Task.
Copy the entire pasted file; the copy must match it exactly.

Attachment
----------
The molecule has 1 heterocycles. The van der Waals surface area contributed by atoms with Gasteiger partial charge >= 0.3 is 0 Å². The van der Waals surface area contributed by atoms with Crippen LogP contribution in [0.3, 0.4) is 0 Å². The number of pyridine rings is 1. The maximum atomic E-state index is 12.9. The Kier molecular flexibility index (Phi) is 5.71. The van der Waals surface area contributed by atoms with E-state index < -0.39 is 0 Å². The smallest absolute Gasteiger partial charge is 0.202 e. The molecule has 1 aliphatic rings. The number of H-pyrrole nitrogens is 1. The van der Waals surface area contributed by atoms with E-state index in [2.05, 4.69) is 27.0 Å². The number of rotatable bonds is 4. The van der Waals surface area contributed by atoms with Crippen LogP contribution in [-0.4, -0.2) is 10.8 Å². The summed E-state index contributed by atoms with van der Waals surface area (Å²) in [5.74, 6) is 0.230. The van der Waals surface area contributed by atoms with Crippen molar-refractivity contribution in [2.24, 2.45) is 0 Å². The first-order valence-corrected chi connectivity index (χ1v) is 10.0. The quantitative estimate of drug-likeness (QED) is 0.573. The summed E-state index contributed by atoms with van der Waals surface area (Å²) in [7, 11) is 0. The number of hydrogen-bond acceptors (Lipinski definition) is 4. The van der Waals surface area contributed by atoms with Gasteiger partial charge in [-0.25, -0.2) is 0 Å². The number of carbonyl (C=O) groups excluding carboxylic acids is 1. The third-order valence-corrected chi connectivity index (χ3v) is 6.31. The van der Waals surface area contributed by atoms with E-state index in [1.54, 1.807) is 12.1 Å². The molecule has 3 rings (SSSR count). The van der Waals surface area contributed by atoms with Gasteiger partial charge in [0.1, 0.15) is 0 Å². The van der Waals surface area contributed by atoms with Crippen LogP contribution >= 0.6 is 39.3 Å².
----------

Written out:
The molecule has 1 heterocycles. The van der Waals surface area contributed by atoms with Gasteiger partial charge >= 0.3 is 0 Å². The van der Waals surface area contributed by atoms with Crippen LogP contribution in [0.3, 0.4) is 0 Å². The number of pyridine rings is 1. The maximum atomic E-state index is 12.9. The Kier molecular flexibility index (Phi) is 5.71. The van der Waals surface area contributed by atoms with E-state index < -0.39 is 0 Å². The smallest absolute Gasteiger partial charge is 0.202 e. The molecule has 1 aliphatic rings. The number of H-pyrrole nitrogens is 1. The van der Waals surface area contributed by atoms with E-state index in [2.05, 4.69) is 27.0 Å². The number of rotatable bonds is 4. The van der Waals surface area contributed by atoms with Crippen LogP contribution in [-0.4, -0.2) is 10.8 Å². The summed E-state index contributed by atoms with van der Waals surface area (Å²) in [5.74, 6) is 0.230. The van der Waals surface area contributed by atoms with Crippen molar-refractivity contribution in [2.24, 2.45) is 0 Å². The first-order valence-corrected chi connectivity index (χ1v) is 10.0. The quantitative estimate of drug-likeness (QED) is 0.573. The summed E-state index contributed by atoms with van der Waals surface area (Å²) in [7, 11) is 0. The number of hydrogen-bond acceptors (Lipinski definition) is 4. The van der Waals surface area contributed by atoms with Gasteiger partial charge in [-0.25, -0.2) is 0 Å². The number of carbonyl (C=O) groups excluding carboxylic acids is 1. The third-order valence-corrected chi connectivity index (χ3v) is 6.31. The van der Waals surface area contributed by atoms with E-state index in [1.54, 1.807) is 12.1 Å². The molecule has 3 rings (SSSR count). The van der Waals surface area contributed by atoms with Gasteiger partial charge in [0.1, 0.15) is 0 Å². The van der Waals surface area contributed by atoms with Crippen LogP contribution >= 0.6 is 39.3 Å².